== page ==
Refurbished Farmhouse Style Nesting Tables
One of my favourite things to do is bring old furniture back to life, and what better way to do that then an inexpensive DIY paint project! This project did not cost me anything as I already had the materials (bonus). This project is great for anyone.. even people who don’t normally paint. The great thing about paint is if you don’t like something you can always change it! These tables would be great for any small space as they obviously nest inside one another & are great to stack out of the way if needed. These tables would also be great to use in a guest bedroom for your guests to have a spot for their bags.
Before picture of the nesting tables. I lucked out and found tables that were in excellent shape!
First Step- I always recommend giving your furniture a good clean to prep the surface. This ensures that any dirt/residue/oil is removed before you start to paint. If you don’t wipe down/prep your surface there is a good chance any residue will show through your paint and you definitely do not want that! I generally just use Dawn dish soap with warm water & a microfiber cloth.
Second Step- I lightly sanded all three tables with 200 grit sand paper to remove some of the shine from the tables. This ensures your paint has something to adhere to, as it dulls the surface. It’s always a good idea to sand in the direction of the wood grain.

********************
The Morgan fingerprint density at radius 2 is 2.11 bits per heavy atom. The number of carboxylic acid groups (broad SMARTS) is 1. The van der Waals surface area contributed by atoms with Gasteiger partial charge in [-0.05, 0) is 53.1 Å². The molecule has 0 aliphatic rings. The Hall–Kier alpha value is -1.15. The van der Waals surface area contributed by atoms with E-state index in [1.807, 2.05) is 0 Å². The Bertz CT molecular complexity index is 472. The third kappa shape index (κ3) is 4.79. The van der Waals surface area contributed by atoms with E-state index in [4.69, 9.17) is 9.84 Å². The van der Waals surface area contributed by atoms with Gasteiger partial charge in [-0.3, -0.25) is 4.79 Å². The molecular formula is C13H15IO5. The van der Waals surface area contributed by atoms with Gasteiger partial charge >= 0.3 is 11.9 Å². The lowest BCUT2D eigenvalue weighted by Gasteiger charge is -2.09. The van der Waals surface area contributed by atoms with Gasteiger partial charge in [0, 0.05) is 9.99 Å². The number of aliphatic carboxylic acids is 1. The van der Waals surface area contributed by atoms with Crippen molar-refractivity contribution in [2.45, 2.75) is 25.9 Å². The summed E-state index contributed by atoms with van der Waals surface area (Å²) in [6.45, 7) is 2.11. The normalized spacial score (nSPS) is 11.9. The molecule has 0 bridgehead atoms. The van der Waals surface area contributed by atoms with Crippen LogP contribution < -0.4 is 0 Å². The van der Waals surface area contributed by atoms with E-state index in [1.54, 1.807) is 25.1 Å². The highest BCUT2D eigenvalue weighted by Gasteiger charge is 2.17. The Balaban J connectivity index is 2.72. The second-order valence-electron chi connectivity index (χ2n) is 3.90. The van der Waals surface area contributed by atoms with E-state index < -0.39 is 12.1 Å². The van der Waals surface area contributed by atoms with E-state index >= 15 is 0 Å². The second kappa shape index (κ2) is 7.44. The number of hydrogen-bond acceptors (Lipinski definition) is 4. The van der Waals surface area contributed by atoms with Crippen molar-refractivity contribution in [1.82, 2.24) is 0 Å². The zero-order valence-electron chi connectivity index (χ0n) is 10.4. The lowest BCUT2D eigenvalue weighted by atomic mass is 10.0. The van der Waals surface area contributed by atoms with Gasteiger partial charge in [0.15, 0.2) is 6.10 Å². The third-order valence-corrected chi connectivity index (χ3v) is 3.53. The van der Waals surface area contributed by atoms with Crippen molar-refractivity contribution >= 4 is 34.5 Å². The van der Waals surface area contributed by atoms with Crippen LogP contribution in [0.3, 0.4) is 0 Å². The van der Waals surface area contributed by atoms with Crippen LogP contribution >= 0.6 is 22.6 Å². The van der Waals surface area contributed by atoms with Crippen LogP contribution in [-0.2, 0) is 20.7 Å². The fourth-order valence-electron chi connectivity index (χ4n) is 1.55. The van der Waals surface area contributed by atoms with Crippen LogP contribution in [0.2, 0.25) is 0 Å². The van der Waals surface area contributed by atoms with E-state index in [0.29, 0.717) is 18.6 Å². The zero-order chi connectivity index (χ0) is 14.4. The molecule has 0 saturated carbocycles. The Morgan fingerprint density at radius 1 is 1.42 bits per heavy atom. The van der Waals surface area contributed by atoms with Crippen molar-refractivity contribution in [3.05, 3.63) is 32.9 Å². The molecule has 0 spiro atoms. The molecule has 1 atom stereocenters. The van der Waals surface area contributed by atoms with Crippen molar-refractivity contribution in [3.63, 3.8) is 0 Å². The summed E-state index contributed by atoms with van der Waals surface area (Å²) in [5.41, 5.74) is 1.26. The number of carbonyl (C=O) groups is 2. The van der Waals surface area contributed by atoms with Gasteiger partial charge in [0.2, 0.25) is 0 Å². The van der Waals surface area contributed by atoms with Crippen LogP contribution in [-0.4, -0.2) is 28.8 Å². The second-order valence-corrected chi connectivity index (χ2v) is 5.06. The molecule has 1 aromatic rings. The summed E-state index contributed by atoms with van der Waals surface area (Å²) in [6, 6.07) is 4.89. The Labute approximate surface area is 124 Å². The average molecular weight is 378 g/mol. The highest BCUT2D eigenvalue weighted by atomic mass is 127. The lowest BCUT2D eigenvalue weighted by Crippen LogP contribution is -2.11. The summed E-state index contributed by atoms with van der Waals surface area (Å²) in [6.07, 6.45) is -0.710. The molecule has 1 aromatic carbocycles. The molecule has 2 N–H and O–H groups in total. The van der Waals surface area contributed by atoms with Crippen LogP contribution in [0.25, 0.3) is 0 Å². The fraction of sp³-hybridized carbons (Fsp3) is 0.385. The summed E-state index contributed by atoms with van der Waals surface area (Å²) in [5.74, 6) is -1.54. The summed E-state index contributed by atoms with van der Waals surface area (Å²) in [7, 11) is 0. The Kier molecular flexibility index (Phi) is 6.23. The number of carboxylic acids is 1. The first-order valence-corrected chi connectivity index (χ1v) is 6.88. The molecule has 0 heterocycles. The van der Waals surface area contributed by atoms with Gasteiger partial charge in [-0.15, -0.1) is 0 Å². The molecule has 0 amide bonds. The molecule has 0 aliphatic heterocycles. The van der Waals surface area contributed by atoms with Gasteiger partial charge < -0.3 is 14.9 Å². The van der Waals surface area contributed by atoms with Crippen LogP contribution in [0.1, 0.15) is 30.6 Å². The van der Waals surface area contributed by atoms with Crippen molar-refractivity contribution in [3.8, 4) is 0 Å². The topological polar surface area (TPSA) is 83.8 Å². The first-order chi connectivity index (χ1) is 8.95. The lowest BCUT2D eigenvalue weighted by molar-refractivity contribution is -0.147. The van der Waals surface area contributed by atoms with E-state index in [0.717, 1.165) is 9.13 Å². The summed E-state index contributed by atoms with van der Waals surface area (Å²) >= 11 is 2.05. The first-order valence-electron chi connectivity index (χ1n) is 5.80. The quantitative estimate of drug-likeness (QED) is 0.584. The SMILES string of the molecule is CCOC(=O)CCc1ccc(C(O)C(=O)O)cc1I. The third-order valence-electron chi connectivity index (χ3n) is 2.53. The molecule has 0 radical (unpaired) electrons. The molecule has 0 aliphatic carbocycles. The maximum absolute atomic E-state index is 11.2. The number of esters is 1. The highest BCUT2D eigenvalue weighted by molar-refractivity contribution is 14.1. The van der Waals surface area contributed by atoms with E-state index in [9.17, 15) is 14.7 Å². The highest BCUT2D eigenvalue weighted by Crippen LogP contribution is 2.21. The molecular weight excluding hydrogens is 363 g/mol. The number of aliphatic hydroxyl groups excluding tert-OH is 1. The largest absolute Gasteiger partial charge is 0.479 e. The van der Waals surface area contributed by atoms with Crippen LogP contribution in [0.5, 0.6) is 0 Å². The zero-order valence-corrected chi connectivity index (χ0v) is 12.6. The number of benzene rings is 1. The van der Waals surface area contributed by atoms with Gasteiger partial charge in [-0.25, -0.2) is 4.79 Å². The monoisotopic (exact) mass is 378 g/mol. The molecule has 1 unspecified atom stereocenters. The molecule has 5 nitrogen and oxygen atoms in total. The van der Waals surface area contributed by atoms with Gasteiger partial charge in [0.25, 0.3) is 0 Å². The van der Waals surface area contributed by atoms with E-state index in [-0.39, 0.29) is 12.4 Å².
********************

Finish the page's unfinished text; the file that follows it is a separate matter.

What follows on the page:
Third Step- I wiped down all three tables with the same microfiber cloth to remove any dust from sanding.
Fourth Step- Now you can start to paint! I always recommend painting the same direction as the shape of the wood (for example I painted the legs on the tables horizontally as it is easier). I also recommend long brush stokes on the tops of the tables for a smoother finish.
If your piece looks like this.. don’t panic! The great thing about chalk paint is that it is very forgiving. This is only the first coat.. trust me it does get better! I allowed the first coat to fully dry before applying the second coat. If you start to paint the second coat too soon it will pull your first coat up.
This is after the second coat.. much better!! Remember, any spots that you may have missed you can always go back and touch up. I don’t pay much attention to full coverage as I distress a lot of my furniture. It all depends on the look you’re going for.
I then simply distressed all three tables. I generally lightly go over any edges that would naturally get dinged up/scratched with time with the same 200 grit sandpaper. I personally think using this technique makes your piece look realistic and gives the affect that the piece is old (that’s what I go for). Keep in mind if you sand something a little too much you can always go back and cover it up with paint!
I then simply sprayed each table with this top coat (used what I had on hand). This gives your furniture an added layer of protection.
I decided to leave the tops of each table and not distress them, but it is something you can always do. Feel free to make pieces your own & add your own twist on things.
I love how this set turned out! Such an easy way to change the look of a piece you already own and love.
Resources for this project:See all materials
NRgizer Bunny on Jan 11, 2021
I def agree with a high grade primer to prevent previous stain and/or tannins from leaking through. Learned the hard way on furniture pieces for my first child many years ago. Even then I used a primer sold for that very purpose and it didn't prevent knots from eventually bleeding through. These tables look nice, but in time there is a strong possibility that that dark stain will discolor in time.